In 1998, Recep Tayyip Erdogan, then mayor of Istanbul, read out verses of Ottoman Islamist poet Ziya Gőkalp at a public event. In a secular Turkey, it was an oddity for a politician to read out Islamist verses publicly. It was also illegal – which attracted a 10 month sentence for Erdogan for ‘’inciting religious hatred”.

While in jail, Erdogan continued to mobilize opinion and founded a party, AKP (Justice and Development Party), his launch vehicle for a career in politics. In 2002, AKP won a thumping victory and since then the man who was born in a family of modest means in a provincial town of Turkey and moved to Istanbul aged 13 and joined the youth wing of an Islamist party, has not had to look back.

In the years following Erdogan’s coming to power, Turkey became economically prosperous resulting in the rise in income levels of the middle class and exit of many from poverty. But together with this economic boom came social conservatism (many wear scarves publicly – a marked departure from the past) and shrinking civil liberties, especially after the failed military coup last year which saw wide-spread purging of perceived and real enemies from different institutions and terrorist attacks carried out by Kurdistan separatist and ISIS affiliated groups.

Since then the long shadow of the state hasn’t retreated.

BJP came to power with the promise of change – change from the corruption, incompetency, leaderlessness and an economic stagnation which had characterized the Congress led UPA 2 (United Progressive Alliance). And indeed BJP has been able to deliver change on several fronts. The economy is doing better but how much of it is due to BJP’s performance is uncertain because the party has not had a long shot at power unlike AKP. It has taken bold decisions involving several areas – some of which mayn’t have had the intended impact and some may make their impact felt in longer term.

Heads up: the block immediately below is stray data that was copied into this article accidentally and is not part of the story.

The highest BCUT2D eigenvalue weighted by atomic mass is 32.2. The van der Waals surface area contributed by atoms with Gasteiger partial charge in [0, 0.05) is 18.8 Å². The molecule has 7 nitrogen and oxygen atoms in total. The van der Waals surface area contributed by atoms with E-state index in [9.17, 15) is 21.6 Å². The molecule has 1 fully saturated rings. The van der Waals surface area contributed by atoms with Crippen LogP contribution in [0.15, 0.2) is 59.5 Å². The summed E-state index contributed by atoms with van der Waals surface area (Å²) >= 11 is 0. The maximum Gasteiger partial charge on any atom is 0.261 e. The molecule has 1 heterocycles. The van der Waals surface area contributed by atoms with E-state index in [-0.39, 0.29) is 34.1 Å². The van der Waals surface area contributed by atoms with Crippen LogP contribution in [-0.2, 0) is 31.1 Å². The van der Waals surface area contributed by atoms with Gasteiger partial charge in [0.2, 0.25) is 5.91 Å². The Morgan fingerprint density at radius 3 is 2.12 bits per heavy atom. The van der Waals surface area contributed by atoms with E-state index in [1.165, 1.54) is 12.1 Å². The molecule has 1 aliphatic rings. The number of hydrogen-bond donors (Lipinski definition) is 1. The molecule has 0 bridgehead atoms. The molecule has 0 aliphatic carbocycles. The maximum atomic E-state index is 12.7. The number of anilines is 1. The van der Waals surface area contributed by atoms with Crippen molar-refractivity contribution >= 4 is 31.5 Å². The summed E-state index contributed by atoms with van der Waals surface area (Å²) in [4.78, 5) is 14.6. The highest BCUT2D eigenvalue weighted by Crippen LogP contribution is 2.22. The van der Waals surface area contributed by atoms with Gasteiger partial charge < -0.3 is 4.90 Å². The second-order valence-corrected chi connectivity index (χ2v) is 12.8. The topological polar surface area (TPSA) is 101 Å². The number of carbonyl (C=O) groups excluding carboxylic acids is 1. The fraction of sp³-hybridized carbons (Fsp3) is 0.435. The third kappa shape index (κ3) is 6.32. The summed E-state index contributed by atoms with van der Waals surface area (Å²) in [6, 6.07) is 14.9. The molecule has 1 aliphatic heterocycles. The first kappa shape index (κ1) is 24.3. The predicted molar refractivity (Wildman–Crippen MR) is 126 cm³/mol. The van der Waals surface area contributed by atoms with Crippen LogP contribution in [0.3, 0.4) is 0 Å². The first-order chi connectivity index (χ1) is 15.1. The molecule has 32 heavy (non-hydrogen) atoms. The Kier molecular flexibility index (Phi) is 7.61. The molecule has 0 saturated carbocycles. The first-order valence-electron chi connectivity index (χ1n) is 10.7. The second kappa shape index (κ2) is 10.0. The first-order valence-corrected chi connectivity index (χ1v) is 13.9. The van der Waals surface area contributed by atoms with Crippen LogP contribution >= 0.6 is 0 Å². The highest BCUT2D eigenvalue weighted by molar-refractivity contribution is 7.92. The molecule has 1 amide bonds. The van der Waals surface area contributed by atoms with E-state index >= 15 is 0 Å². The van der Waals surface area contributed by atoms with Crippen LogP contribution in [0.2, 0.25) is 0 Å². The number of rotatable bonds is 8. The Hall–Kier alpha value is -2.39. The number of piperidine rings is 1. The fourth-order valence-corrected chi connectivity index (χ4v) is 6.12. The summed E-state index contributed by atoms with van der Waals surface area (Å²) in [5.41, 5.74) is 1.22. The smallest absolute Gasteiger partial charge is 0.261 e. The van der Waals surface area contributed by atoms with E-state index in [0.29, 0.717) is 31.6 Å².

Its biggest impact has been on how the country discusses matters related to politics and other issues of public interest. On every matter there seems to be a division from the middle – whether it’s religion, the army, security, food, on everything the nation is divided into two camps, pro national and anti-national. The same moral certitude informs the stand people take on any issue involving moral ambiguity, corruption and media collusion (certain sections of the media generally presenting balanced view of things are targeted for being antinational and sections of media presenting a pro-government view of things in an unabashed manner are being hailed). A simplistic certainty on everything seems to have gripped the country.

The stridency of the ruling party and their fellow companions has helped them counter the backlash they faced from the intelligentsia (both pseudo and real) after coming to power. But the same stridency is not helping them handle problems that require a softer approach.

Like there has been a spurt of violence from the Kurdish groups after Erdogan’s ascendance, the Kashmir problem in India seems to be getting more complicated – and the reason why the government is not able to try out softer options, like engaging with moderate separatist voices within the valley, is that doing so will not square up with hyper nationalism which the government has come to be associated with. This may lead to the cornering of the moderate voices allowing the movement in Kashmir to acquire a religious colour.

Reading the social media reactions to a changing Turkey, Turkey is also going through a similar experience.